Then again, the scale of this book makes the whole notion of timeline, of simultaneity, highly questionable – one of the triumphs of the series is that it deals honestly with the relativity of pre-modern society. The length of time it takes news to travel from one place to another is so long, and so unpredictable, and so dependent on routes of travel and on relative location and on the type of information being relayed, that it is impossible for any character, or for the reader, to have an unambiguous timeline of which events happen before other events. In this case, this effect is made even more prominent by the fact that the first half of the novel (roughly speaking) occurs ‘simultaneously’ with some events in the fourth volume (and some of the fourth volume is ‘simultaneous’ with some of the third volume). This means we have been told about some things, from the perspective of characters appearing in the fourth book, ‘before’ they have ‘actually happened’ from the perspective of the characters who witness them firsthand; while other events from the fourth book have clearly ‘happened’ by the end of the fifth book, even though most characters in the book don’t know that they’ve happened (and likewise, some chapters in the fourth book depict events, first-hand, that we’ve already heard about second-hand in the third volume…). Some might call of this messing about with the timeline ‘lazy’ or ‘confusing’, but I think it’s a brilliant idea – it reflects the actual state of affairs in this sort of society, and is a rich source of dramatic tension and tragic misunderstanding.

Also demanding respect is the greater imagination of this volume. Both in its alien-society-full-of-wonders sections on the continent of Essos and in its dark – sometimes horrifically dark –, fairy-tale-imagery sections in the North, ADWD manages to hit a more fantastic, out-of-this-world note, while still managing to make it seem a natural evolution of what has gone before. Several of the Northern chapters in particular were thrillingly evocative of the long history of dark-forest-in-winter nightmares of European storytelling. And I do mean dark. This novel gets stunningly, overwhelmingly, how-will-they-ever-be-allowed-to-film-this dark – and although it feels a bit artificial in its darkness now and then, a bit sensationalist, that’s actually a fairly rare problem, and most of the time it manages to make journeys through the pits of hell more or less realistic and believable. Remarkably, despite the length and breadth of the narrative threads, many of these chapters felt satisfying and complete in and of themselves, to a degree I don’t recall having encountered in previous Martin novels. Again, though I was dispirited after reading the fourth volume, the long wait for the fifth seems to have sharpened the author’s skills rather than rusting them.

On which note, one last note of acclaim: as always, Martin’s writing here is very cinematic, and the imagery of some chapters is breath-taking – I would say that I couldn’t wait for HBO to get to these chapters just to see what they look like on screen, but unfortunately I know they won’t have the budget to do them justice.

Praise duly given, however, I must return to criticism. I’ll set aside the complaints I’ve already made about Martin’s writing in general and just talk about this book. In this book, the biggest problem is that it’s all pointless. Most of the book – particularly the sections set in the East – feels like filler, and I really don’t understand why either A Feast For Crows or A Dance With Dragons was necessary. It could all have been dealt with via a five-year gap. Even if he didn’t want to give us so many flashbacks, it certainly didn’t need two massive doorstop tomes. The process seem to be that to fill in a section of events he creates characters, and those characters need stories and things to do, and then those ‘things to do’ have causes and consequences, and then those causes and consequences require more characters to be involved and more things to happen and… . Although by the end of the book, Things have started to Happen, most of those Things are really just resolutions for plot threads only introduced in this novel! Very little progress is made on the overarching plot. In fact, much of it feels like a step back, with characters returned to old positions and plot lines reset – near the end one character even muses explicitly that ‘to go forward you must go back’, and this feels like quite a narrative cop-out. I’m left with the inescapable fear that if Martin wants to actually get on with the story he will have to write-off most of what happens in ADWD as ‘learning experiences’ for some of the characters and then ignore the fact that any of it happened. Meanwhile, the fact that it HAS happened will have consequences – so much time has been spent on resolving the relatively minor fallout from the third novel that not having such resolution of the main plot climax of the series will feel unbalanced and deceitful (assuming that the main plot doesn’t end with ‘everybody dies’, which seems to be the only case when Martin will allow ‘and that’s the end of the story’ to be true – everything in his books has consequences, which is an admirable level of realism but will surely make it hard to wrap it all up convincingly). More immediately, while some characters have reverted, others have managed to entangle themselves in very complicated situations, which will surely take a huge number of pages to unravel.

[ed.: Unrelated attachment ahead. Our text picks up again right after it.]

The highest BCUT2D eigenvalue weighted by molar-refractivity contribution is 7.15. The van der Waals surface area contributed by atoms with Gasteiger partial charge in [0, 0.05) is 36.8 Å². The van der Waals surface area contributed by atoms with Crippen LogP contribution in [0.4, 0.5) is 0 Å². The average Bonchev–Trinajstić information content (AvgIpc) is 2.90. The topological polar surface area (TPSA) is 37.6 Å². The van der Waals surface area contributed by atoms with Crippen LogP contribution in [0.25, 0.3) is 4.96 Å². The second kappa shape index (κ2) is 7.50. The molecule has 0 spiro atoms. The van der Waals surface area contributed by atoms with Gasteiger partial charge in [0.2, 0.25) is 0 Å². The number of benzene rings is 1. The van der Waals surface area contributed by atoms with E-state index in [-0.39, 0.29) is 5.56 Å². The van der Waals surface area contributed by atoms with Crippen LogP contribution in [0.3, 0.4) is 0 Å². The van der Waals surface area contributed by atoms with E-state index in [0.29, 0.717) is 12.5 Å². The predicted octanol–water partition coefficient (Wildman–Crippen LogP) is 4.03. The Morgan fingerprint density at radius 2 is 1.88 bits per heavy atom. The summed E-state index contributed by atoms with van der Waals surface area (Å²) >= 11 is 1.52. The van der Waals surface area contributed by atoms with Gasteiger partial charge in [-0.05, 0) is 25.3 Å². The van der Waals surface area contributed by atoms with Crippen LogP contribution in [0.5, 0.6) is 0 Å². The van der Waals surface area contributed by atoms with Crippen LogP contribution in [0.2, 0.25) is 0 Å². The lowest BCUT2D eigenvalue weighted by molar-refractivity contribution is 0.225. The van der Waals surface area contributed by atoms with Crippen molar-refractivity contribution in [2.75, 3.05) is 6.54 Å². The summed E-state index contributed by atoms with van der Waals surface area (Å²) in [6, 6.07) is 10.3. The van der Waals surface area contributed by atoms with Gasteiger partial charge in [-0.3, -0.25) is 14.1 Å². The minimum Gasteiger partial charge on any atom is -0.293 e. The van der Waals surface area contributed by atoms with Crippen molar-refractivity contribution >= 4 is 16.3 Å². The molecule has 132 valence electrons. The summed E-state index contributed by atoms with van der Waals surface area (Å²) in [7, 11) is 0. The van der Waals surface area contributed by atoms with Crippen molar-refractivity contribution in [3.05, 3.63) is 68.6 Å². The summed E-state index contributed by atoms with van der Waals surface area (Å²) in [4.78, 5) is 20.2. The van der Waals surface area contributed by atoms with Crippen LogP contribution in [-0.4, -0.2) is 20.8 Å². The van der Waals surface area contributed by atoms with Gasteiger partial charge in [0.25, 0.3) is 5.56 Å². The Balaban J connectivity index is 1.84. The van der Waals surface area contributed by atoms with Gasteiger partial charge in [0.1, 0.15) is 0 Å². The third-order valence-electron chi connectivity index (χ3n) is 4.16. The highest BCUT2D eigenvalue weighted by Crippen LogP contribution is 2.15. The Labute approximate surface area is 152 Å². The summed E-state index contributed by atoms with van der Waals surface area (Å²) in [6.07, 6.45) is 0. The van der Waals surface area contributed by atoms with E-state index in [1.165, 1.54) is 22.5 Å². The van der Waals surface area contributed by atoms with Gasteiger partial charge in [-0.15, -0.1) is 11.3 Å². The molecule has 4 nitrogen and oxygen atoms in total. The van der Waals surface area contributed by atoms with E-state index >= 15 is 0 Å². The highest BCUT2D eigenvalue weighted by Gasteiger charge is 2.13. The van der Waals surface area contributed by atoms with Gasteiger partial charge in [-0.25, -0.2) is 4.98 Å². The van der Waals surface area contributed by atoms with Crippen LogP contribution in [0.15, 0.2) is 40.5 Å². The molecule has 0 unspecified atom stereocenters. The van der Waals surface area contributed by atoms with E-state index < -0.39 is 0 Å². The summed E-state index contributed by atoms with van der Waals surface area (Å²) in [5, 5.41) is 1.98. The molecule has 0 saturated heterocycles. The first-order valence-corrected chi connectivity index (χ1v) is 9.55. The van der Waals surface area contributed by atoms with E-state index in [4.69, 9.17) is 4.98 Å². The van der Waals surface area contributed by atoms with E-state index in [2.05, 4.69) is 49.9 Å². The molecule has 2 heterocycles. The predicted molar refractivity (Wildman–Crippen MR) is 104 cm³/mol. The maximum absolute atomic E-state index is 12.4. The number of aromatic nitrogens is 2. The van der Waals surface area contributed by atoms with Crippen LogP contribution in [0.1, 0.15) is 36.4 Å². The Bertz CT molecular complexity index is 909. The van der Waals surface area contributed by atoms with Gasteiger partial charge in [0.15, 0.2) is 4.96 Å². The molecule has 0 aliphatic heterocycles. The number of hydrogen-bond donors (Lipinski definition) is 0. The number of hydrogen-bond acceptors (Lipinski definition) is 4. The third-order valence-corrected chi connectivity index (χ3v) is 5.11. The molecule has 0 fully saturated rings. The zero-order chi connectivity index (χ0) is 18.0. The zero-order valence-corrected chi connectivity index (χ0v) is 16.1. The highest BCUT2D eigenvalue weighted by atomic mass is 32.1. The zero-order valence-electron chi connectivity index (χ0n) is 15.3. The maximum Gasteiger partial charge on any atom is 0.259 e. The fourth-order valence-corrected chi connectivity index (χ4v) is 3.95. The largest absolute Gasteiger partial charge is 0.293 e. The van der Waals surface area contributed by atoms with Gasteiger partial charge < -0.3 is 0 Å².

In short, this novel not only doesn’t get us much closer to the end of the series, it actually makes the end look further away. Given the length-to-content ratio of this book, it’s hard to imagine Martin finishing in only two more volumes. In some ways, the constantly-increasing attention to detail is a good thing – it’s a big part of why this is a more satisfying book than AGOT – but the combination of obsessive detail with vainglorious breadth means that this could take half a century to complete.